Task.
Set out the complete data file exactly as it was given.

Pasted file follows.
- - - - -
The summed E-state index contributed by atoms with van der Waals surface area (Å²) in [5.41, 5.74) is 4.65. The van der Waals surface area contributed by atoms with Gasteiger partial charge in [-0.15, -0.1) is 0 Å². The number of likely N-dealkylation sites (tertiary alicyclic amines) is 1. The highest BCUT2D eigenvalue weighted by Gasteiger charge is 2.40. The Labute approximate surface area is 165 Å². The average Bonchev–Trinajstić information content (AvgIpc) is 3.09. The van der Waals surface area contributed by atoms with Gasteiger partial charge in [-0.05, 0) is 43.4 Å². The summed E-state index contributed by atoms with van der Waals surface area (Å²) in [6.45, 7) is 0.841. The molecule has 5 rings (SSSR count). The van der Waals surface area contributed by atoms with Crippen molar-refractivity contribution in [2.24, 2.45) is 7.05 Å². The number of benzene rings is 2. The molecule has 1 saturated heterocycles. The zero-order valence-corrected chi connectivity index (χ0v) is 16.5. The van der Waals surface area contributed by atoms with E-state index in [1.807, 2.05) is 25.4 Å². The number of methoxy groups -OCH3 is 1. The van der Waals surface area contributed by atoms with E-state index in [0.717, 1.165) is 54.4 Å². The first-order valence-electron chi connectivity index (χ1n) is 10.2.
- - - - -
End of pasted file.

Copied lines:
The summed E-state index contributed by atoms with van der Waals surface area (Å²) in [5.41, 5.74) is 4.65. The van der Waals surface area contributed by atoms with Gasteiger partial charge in [-0.15, -0.1) is 0 Å². The number of likely N-dealkylation sites (tertiary alicyclic amines) is 1. The highest BCUT2D eigenvalue weighted by Gasteiger charge is 2.40. The Labute approximate surface area is 165 Å². The average Bonchev–Trinajstić information content (AvgIpc) is 3.09. The van der Waals surface area contributed by atoms with Gasteiger partial charge in [-0.05, 0) is 43.4 Å². The summed E-state index contributed by atoms with van der Waals surface area (Å²) in [6.45, 7) is 0.841. The molecule has 5 rings (SSSR count). The van der Waals surface area contributed by atoms with Crippen molar-refractivity contribution in [2.24, 2.45) is 7.05 Å². The number of benzene rings is 2. The molecule has 1 saturated heterocycles. The zero-order valence-corrected chi connectivity index (χ0v) is 16.5. The van der Waals surface area contributed by atoms with E-state index in [1.807, 2.05) is 25.4 Å². The number of methoxy groups -OCH3 is 1. The van der Waals surface area contributed by atoms with E-state index in [0.717, 1.165) is 54.4 Å². The first-order valence-electron chi connectivity index (χ1n) is 10.2.